In my dissertation, “Where Shall the Monsters Live?”Understanding the Urban Politics of Black Women’s Disposability,” I examine how negative narratives about low-income black women informed and transformed the work of affordable housing agencies, public officials, non-profit developers, and even housing activists. More specifically, I demonstrate how Congress and Housing and Urban Development (HUD) Secretaries used racialized and gendered narratives about low-income black women to implement pro-market housing reforms. These reforms had a range of carceral effects on nonwhite women in particular, including leaving them vulnerable to eviction, displacement, and homelessness. To elucidate how these policies harmed black women, I conducted an ethnographic study of Washington, D.C.’s housing politics through a primarily black women-led organization called Organizing Neighborhood Equity. By interviewing and organizing alongside black women who championed affordable housing for all, I illuminate how black women theorize and fight for social and economic justice in their everyday lives.

What Diversity Means to Me

Diversity is more than token inclusion. Diversity means the thorough respect, embrace, and understanding of difference. For far too long, we have been taught that inclusion is only for those who look, talk, or act in normative ways. If you acted differently, you were derided, exploited, or excluded. My role as a scholar is to help students realize that difference is an opportunity for deep learning. I encourage my students to produce knowledge that pushes them to question and unpack how the normative assumptions they may have accepted as “truth” have hurt their ability to embrace difference. My hope is that my teaching and research helps students understand that if we are committed to creating a better world–and ideally, a more inclusive and materially equitable one–then we must embrace the concept of difference differently. And we must work to create a world where we truly value people’s different abilities, life stories, and ingenuities.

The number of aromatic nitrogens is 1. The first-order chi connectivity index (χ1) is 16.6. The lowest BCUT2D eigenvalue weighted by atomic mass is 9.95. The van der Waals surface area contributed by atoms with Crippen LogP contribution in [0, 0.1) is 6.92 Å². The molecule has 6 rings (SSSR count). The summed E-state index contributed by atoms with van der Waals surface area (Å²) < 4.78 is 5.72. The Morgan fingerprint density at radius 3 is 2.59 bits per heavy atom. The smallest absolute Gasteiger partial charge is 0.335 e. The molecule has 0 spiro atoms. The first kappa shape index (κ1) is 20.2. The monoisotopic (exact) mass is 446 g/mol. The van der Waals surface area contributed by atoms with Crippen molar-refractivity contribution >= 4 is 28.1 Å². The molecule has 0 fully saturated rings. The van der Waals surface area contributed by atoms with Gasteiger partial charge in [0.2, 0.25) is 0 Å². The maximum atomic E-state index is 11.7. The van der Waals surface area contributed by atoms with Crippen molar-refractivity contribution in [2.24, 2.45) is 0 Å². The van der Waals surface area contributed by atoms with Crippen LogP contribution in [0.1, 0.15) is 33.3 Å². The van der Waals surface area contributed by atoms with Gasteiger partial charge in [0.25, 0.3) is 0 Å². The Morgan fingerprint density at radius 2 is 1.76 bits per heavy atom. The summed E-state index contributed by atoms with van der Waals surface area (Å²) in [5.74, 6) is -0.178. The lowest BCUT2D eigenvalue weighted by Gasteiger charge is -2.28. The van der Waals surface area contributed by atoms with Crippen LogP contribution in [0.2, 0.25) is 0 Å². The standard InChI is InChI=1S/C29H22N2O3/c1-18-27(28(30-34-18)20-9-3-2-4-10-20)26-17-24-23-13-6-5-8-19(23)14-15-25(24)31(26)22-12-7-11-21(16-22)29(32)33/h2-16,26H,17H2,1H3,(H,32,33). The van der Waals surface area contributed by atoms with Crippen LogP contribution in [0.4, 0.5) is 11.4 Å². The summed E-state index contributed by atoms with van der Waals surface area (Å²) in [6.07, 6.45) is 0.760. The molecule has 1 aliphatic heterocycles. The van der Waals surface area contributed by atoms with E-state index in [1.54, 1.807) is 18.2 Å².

Community Support

While it is my name on the award on the letter, I recognize my honor is reflective of a community effort. Institutional resources, academic advisors, and supportive friends were the key factors in my recent success. With regard to institutional support, GradFund provided invaluable support. I applied to Ford a couple of times before my application was successful.  But I always turned my disappointments into learning opportunities. And each year, I would take my application back to GradFund and I would ask, “How can I improve? How can I make sure my research is clear, concise, and compelling ?” Luckily I heeded GradFund’s advice to reapply because every year my application—and my dissertation—get stronger and more focused. Although this point may be obvious to many, I can confidently say GradFund is a principal reason why Rutgers is becoming a powerhouse when it comes to securing competitive fellowships.